Purpose of the paper
A growing body of research has explored undergraduates’ participate in research. Empirical studies have affirmed that research participation is a ‘high impact practice’ which can improve retention and academic performance (O’Donnell, 2015). There are signs that contributions by undergraduates also increase the outcomes of research itself (Hajdarpasic, 2015). To date, however, little research has focused on the implications of specific research activities on different facets of students’ educational engagements. Building on research being conducted as part of the China College Student Survey (CCSS), this paper reveals the influence of different research activities on student learning engagement. The paper contributes to research in this area by addressing two questions: First, what effects do different research activities have on Chinese undergraduates’ engagement? Second, what research activities play relatively significant roles in Chinese undergraduates’ engagement?
The input-environment-outcome (I-E-O) model was developed by Astin (1991, 1993) to analyze student development. The‘inputs’ refer to the ascribed qualities students initially bring before entering education programs. ‘Environment’ refers to the student’s actual experiences in education, and the ‘outcomes’ refer to the talents to be developed through education (Astin, 1991). This theory focus on the institution’s efforts to enhance students’ comprehensive development (Bitzer, 2005). Based on I-E-O model, this research tries to reveal the value of research participation on undergraduates’ engagement in education.
Research design and analytical methods
The research is articulated in four main parts. First, the topic is conceptually framed and unpacked with reference to existing global research and practice, and more specifically with respect to Chinese higher education. This framing targets the intersection of existing work on research communities, undergraduate engagement, and university reform. Second, drawing on data from the 2015-18 CCSS, the paper presents multivariate descriptive results regarding Chinese undergraduates’ research activity participation and engagement. These results reveal insights into practices and contexts and render foundations for subsequent explanatory modeling. Third, the paper reports results from propensity score matching (PSM) and other regression methods which were conducted to reveal generalisable patterns in research participation and the differential and potentially interactive value of such participation. Fourth, the paper analyses results in terms of existing research and practices, and seeks to develop structured insight into the nature and value of undergraduates’ participation in research activities.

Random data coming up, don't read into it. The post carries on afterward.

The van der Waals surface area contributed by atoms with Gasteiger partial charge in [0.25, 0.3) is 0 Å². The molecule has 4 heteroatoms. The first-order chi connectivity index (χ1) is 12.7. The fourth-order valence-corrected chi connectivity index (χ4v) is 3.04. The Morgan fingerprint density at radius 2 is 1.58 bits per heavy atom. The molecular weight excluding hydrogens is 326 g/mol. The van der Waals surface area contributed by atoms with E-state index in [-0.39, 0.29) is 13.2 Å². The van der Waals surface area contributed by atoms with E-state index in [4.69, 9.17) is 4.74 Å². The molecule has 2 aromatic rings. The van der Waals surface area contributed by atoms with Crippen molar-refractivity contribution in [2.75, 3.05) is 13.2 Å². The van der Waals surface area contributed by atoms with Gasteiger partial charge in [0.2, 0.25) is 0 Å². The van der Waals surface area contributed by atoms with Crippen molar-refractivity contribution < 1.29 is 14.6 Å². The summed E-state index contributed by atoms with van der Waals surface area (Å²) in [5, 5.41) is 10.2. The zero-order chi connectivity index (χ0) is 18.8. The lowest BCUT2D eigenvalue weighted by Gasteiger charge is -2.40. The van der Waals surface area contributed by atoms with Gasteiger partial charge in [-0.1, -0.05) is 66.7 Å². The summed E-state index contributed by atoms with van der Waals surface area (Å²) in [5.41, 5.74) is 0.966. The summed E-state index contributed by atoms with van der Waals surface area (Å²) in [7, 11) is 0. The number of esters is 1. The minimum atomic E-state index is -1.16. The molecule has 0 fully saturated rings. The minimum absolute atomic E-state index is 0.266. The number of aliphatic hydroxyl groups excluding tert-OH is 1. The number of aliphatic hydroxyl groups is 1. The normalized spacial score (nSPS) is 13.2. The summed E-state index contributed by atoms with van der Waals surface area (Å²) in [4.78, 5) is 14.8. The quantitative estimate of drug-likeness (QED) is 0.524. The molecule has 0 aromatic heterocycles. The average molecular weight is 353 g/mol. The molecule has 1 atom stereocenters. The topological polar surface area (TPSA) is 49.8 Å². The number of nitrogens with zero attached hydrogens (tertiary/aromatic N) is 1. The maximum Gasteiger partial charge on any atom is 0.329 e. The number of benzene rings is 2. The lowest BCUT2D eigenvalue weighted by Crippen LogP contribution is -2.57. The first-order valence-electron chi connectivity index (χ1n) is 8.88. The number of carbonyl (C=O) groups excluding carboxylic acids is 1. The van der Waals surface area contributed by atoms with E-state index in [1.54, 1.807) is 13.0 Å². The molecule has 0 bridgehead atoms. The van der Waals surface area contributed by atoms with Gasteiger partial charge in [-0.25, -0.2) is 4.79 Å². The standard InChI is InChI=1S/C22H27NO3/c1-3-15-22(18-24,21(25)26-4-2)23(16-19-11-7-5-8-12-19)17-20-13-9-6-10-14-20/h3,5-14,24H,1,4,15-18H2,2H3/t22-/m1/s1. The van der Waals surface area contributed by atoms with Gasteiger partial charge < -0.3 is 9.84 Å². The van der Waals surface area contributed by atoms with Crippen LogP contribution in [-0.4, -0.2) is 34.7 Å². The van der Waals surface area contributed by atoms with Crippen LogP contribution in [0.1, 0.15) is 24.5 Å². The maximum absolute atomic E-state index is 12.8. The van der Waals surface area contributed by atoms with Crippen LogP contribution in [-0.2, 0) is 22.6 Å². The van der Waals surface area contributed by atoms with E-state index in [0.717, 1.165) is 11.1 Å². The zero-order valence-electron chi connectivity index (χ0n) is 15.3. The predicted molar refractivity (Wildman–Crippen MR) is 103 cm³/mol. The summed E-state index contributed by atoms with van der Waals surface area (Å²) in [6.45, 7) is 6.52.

This research uses data from the 2015-18 China College Student Survey (CCSS) run by the Institute of Education Tsinghua University. Based on the theory of ‘institutional effect’ and ‘learning engagement’, CCSS focuses on the learning process, experience and outcomes of Chinese undergraduates. The sample has good representativeness through the random sampling annually according to students’ grade, discipline and gender. 2015-18 CCSS involved 329,498 students from 58 universities, including 12 ‘985 project’ universities, 13 ‘211 Project’ universities and 33 local institutions.
In closing, the paper synthesizes the conceptual and empirical analyses to draw broader conclusions about the topic and its significance to shape new futures for higher education. It makes recommendations for future research and practice which enrich insight into how universities can best engage undergraduates in ways that foster individual competence, reposition research in new socio-economic situations, and enhance the contribution of research processes and outcomes. These insights are important to enhance higher education in China and, given the scale of this system, to guiding broader global developments.
Significance of the study
In recent decades university research has grown well beyond the walls of the academy into a phenomenon which both underpins and is shaped by major socio-economic development. Research, in turn, has grown from activity conducted by walled-in elite specialists to something which engages many more people within universities and beyond, including undergraduates. Efforts to engage undergraduates in research seek to build future research talent, to build people’s understanding of research, and to build research productivity. More broadly, such efforts reflect important enlargement and diffusion of knowledge discovery into much broader and non-traditional communities.
“Xi HONG, PhD student at Institute of Education, Tsinghua University. Her main research fields are student development and higher education evaluation.
Fei GUO, assistant professor at Institute of Education, Tsinghua University. Her main research fields are higher education quality and student development.
Xi GAO, Master’s student at Institute of Education, Tsinghua University. Her main research fields are international admission system and higher education evaluation.
Hamish COATES, professor at Institute of Education, Tsinghua University. His main research field is higher education evaluation.”